The best thing about The Artist is that it will more than likely leave a smile on your face. It has that charm and happy go lucky feeling that movies from that era had. Characters are smiling most of the time, the whole film has a good sense of humor to it. I couldn’t help having a huge smile on my face during the films final dance sequence. These characters won me over with their charm and charisma. Jean Dujardin, the actor who plays George Valentin is an accomplished French actor who’d work with Michael Hazanavicius in the past on Hazanavicius’s successful spy spoofs OSS 17: Cario, Nest of Spies (2006) and OSS 17: Lost in Rio (2009) two films that spoof James Bond films and spy films in general. I guess now Jean Dujardin’s career will really blast off, he’s just earned an Academy Award nomination for best actor! Berenice Bejo, the actress who plays Peppy Miller is actually Michael Hazanavicius’s wife! In this way, Hazanavicius reminds me of Fellini, who also used his wife in a lot of his films. Bejo has also received a nomination for best supporting actress, which means we will also be seeing more of her in the movies. Both actors exceeded in their roles, they have a happiness to them that’s infectious. You almost feel like that happiness is fake sometimes, which is probably true. Back in the days of silent cinema, actors always exaggerated their emotions for the screen. They always gave that dashing spectacular smile whenever cameras where rolling. Hazanavicius cought that very well on his film as well. But also, there is that kind of innocence that older films always exude, loved how the director managed to capture that era of filmmaking so well. The Artist achieved what it was going for, capturing an era.
The film plays with themes of change. About how we need to adapt to changes, or die, the world is ever changing and so should we. The Artist plays with the idea that we can’t be stubborn and try and live in the past, the past dies and we must move on. A lot of actors back in those days were stubborn and didn’t want to accept the fact that films were now going to talk. The best example was Charles Chaplin himself! Chaplin really didn’t want to talk in his films at all! This is most obvious in Charlie Chaplin’s Modern Times (1936) a silent film (Chaplin’s last silent film by the way) that was made during the time when films already talked; yet Chaplin refused to talk on it. Other actors talked, but he didn’t. Sound effects were heard, but we never heard Chaplin talking English. In fact, the one scene in which we do hear Chaplin’s voice in Modern Times is in a scene in which he made up his own language that sounds like Italian, but isn’t! I guess that was his way of telling us that we didn’t need words to understand him, he could talk gibberish and we could still laugh and even understand what he was trying to convey. You watch that scene in Modern Times and you do get the feeling that you understand him! But Chaplin’s stubbornness to talk shows just what an issue this was at the time for actors who were used to transmitting their performance through performance and emotion alone. This is what The Artist is about.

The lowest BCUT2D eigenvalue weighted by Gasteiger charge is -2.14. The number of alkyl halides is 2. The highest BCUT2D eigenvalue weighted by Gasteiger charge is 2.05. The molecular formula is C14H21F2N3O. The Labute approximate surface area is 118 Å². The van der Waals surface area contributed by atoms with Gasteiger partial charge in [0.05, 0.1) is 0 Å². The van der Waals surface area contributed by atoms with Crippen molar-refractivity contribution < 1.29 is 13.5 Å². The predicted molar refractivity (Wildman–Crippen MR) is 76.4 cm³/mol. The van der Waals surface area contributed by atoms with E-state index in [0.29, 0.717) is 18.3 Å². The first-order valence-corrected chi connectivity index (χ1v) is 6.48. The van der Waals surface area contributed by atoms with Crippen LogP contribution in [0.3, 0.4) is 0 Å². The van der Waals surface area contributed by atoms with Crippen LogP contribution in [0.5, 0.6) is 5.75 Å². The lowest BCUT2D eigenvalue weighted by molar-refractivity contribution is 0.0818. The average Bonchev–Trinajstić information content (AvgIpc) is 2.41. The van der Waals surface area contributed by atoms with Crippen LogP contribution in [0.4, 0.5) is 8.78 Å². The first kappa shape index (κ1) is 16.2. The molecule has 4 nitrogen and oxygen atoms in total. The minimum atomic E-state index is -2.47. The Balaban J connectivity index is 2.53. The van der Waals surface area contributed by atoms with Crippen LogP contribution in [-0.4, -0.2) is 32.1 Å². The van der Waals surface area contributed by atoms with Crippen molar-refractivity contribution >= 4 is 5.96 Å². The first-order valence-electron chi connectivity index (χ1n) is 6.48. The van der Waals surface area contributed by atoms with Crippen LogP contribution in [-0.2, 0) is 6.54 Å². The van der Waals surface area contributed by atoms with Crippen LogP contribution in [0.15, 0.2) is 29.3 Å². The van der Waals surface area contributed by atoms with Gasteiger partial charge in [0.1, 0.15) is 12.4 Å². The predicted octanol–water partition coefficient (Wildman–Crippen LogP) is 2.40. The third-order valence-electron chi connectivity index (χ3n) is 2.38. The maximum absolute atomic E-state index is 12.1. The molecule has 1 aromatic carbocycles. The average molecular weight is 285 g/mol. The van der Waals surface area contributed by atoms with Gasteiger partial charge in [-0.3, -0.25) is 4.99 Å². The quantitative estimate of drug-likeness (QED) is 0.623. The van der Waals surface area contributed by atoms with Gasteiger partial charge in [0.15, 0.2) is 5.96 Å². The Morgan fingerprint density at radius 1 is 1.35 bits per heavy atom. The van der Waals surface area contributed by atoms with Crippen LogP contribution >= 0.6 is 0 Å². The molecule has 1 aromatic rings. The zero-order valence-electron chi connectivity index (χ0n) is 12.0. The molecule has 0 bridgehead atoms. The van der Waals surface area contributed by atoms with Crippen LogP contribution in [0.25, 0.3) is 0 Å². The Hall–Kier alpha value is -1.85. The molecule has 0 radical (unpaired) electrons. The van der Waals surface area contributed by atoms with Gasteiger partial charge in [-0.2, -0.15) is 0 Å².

Chaplin eventually adapted and talked in his movies, and when he talked he really talked! The Great Dictator (1940) is a powerful film not only because of Chaplin’s amazing performance, but also because of the amazing script, the dialog is really astonishing on that film! It’s as if Chaplin said “so you want to hear me talk? Fine! Here it is, let’s see if you can take what I have to say about the world!” The Great Dictator remains one of Chaplin's most controversial films. As for The Artist, I will say that it isn’t the deepest film in the world, which is kind of odd, because films chosen for “Best Picture of the Year” are usually deep, heavy stuff. But I guess The Artist has charm to spare, and sometimes charm can take you a long way. This is a rather simple film, but it accomplishes what it sets out to do, it looks beautiful and has charismatic characters. It entertains and charms the hell out of you, what’s not to like?
Rating: 4 out of 5